Behind De Mountain – short story. By Omilla Mungroo. In memory of my late grandfather. De same day Faadah and Ma come back home from de garden, was de same day ol’ man Kambo come back from de bush with one set ah gouti and lappe. He and Faadah was long time friends so de ol man bring some wild meat for him. Well they was downstairs conversing about dey old time hunting days, when all ah we sit dong on de ground, round de old hammock what patch up patch up, to listen to de yarns.
“It had ah time,” Faadah say, “when me and Boysie did get los’ in de bush behind that mountain. Bwoy? Hai ya yai! Was snake, mapipire zanana, centipede long like my foot! Bwoy? It ent nice to get los’ in dat forest behind dat mountain nuh. It have ting woss dan snake an centipede up dey oui.
“Boysie and me eh ketch ah gouti, not even ah manicou when night fall. Princess look like she pick up ah scent but not ah ting in sight. Dat night we find weself goin round in circles. I tell Boysie, ‘yuh see dis ting, we better pray, because Ma Boysie an my lady eh go be pleased when we come home with no wild meat’.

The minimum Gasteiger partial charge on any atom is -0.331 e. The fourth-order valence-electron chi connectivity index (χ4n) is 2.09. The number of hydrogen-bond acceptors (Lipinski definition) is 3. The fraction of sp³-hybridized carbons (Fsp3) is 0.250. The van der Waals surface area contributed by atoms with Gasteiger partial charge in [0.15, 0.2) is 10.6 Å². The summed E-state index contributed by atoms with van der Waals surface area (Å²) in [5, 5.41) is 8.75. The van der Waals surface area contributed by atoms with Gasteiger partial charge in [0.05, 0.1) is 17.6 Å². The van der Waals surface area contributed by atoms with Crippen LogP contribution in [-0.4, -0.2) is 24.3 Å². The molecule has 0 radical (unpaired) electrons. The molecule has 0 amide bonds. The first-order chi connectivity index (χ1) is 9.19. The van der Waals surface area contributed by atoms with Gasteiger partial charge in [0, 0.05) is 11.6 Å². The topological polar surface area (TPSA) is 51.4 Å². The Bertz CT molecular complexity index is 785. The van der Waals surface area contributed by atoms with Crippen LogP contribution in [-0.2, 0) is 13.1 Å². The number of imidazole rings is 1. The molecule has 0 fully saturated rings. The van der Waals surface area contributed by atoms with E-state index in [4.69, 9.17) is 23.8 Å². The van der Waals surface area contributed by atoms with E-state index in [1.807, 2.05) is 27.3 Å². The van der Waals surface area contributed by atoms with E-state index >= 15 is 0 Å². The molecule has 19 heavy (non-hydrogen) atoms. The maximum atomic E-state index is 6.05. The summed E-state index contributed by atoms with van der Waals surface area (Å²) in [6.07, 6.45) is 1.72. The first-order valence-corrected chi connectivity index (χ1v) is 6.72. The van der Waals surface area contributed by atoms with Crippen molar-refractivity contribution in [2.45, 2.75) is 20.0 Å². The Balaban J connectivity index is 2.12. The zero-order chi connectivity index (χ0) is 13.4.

“Before I look sharp, he disappear. Princess start to wag she tail an was watchin behind my back. So I turn to see if was Boysie. Well bwoy? What I see look like ah man who get los’ in de bush for days. De man hair like ah ol’ throw away mat, an it long long long. But he smellin’ like goat! An was not Boysie!
“in de bush behind that mountain”
“Well de man watch me like if he ent really watchin me, and arksin me if I have ah cigarette. So I give him de las one I had. He arks for ah light an I light de cigarette for him, yes, because de man makin me feel real uncomfortable. Is when I hear de bush behind me make ah noise, I turn to see Boysie comin. By de time I go to tell Boysie look somebody go help we get outa here, de man disappear same way he come.
“Boysie want to know if I goin mad. He say, ‘pardner take ah five.’ It eh take a full minute we hear de dog an dem like they pen ah gouti. Dat day we ketch ’bout ten gouti, an we find de track out, an reach home quiet, quiet. We never tell ah soul wha happen in dat bush behind de mountain dem two days.”
Ol’ Man Kambo watch Faadah an say, “Ent you know was de Papa Bois you give de cigarette to?” Faadah shake he head an smile.
By de time story done my aunty callin me to go upstairs with she to watch de news, an was only 7 pm.
You may also like:
- The One That Got Away – story
- Trinbago language for beginners
- The tourists trap – short story
- Parents, let your children read to you!
February 2014 – Issue 8 www.sweettntmagazine.com